SBJ/June 19 - 25, 2006/This Weeks News

MLBAM seeks licensing fees over Slingbox

Sling Media’s device allows viewers to watch their
local stations no matter where they go.
MLB Advanced Media is pressing Sling Media Inc., maker of the popular Slingbox device, to pay licensing fees for the distribution of televised baseball games, heightening an already tense relationship between Sling and major content owners.

Baseball’s position is at odds with Sling’s business model, one in which consumers pay $200 at retail for a device that geographically relocates their TV signals with no additional fee. More broadly, the sides are opposed on how the Slingbox interacts with baseball’s legal rights. MLB asserts the device is a violation of cable and satellite user agreements, pacts that baseball interprets for its content as tied to specific geographic regions, something Sling fervently denies.

“This is about protecting our broadcast partners and our intellectual property rights,” said George Kliavkoff, MLBAM executive vice president, business. “We’re asking them to respect the rights they’re helping distribute, and an avenue to do that would be a scenario where users would pay a little extra for getting that content. This is helpful technology, but we’re looking to find a solution where that technology is used in a legal way and respects our rights.”

Sling executives said MLBAM has not yet indicated a specific figure they want for licensing fees, but the company is not open to the concept of paying.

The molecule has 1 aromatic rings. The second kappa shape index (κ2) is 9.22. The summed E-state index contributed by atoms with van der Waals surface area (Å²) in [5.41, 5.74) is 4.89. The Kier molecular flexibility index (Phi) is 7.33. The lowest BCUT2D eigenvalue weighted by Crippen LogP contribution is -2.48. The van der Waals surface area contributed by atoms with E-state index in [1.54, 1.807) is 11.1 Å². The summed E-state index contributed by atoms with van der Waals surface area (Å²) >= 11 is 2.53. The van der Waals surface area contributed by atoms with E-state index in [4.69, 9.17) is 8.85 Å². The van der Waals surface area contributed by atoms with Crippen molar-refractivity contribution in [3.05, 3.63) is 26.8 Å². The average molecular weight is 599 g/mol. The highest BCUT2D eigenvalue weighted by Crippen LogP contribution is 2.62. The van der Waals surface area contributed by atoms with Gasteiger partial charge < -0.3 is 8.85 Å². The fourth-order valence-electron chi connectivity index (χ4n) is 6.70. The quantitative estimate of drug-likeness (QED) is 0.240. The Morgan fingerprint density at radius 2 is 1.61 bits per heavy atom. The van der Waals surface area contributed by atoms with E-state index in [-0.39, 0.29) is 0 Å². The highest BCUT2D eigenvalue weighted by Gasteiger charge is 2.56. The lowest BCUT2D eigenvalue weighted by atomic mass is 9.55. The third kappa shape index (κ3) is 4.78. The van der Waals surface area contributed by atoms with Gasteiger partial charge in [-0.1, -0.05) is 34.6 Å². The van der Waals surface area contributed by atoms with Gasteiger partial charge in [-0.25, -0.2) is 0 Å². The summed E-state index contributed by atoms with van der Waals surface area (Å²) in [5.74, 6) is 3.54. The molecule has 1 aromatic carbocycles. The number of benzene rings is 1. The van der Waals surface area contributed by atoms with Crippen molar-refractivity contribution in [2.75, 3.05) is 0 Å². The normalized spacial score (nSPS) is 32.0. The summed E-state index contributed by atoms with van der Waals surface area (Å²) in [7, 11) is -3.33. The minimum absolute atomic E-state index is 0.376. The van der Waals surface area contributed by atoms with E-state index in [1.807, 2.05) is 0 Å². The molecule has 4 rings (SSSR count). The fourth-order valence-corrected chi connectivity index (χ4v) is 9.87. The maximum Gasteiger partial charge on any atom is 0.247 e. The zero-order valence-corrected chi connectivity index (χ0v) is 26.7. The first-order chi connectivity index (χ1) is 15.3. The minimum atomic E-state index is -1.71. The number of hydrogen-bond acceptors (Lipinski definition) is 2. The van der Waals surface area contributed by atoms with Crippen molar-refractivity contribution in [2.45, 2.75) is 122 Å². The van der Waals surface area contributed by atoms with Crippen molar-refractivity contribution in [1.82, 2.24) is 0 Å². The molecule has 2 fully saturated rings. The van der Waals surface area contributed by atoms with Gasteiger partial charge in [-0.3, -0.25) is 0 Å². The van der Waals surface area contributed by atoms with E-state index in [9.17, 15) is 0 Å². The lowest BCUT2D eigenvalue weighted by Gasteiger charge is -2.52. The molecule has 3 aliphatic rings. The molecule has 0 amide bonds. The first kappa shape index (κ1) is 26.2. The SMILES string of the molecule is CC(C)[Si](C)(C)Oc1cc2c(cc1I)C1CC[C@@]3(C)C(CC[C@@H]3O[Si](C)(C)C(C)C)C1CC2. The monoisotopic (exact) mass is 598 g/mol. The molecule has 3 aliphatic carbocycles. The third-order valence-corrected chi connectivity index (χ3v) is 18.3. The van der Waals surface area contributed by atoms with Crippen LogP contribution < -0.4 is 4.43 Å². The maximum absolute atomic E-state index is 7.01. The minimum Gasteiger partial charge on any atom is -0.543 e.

“Maybe they should be paying us,” said Blake Krikorian, Sling Media chief executive. “Seriously. I’m still failing to see how we’re hurting them or their brand. We’re allowing more people to see more baseball, with all the same commercials, and stay connected to their teams. How is that bad? It’s additive to what they’re doing. We don’t need to be charging people a monthly fee. They’ve paid for our device and they’ve paid their cable bill.”

MLBAM believes there is plenty of precedent for consumers paying multiple times for similar content.

“I can buy a CD in the store, but the same songs from the album are being played on satellite radio and are available on iTunes, and they’re each being compensated,” said Kliavkoff, who has purchased a Slingbox in an attempt to better understand its uses and implications. He is one of the more than 100,000 Slingbox owners. “Customers will pay for the convenience of accessing the material in each of those settings.”

The two sides have had active discussions on settling the dispute, one that hit a flashpoint earlier this month, with a tense exchange during a panel discussion at the Digital Media Summit in Los Angeles. MLB is by far the most outspoken sports property with regard to the Slingbox, with the other leagues remaining generally cautious about the device or unsure as to its full ramifications.

Other content owners, such as HBO, have similarly branded Sling as violators of their copyrights.

The Slingbox debate also highlights baseball’s disparate provisions for out-of-market access to games. Fans can buy the Extra Innings TV package through DirecTV, Dish Network or In Demand on cable, providing access to about 60 games a week. MLBAM also sells MLB.TV subscriptions in which every game is accessible over a computer, including a new product called Mosaic that allows viewing of six games simultaneously. There is no formal linkage or combined selling of online and TV offerings, though.

The NBA, conversely, offers online viewing of out-of-market games as part of its League Pass TV package.

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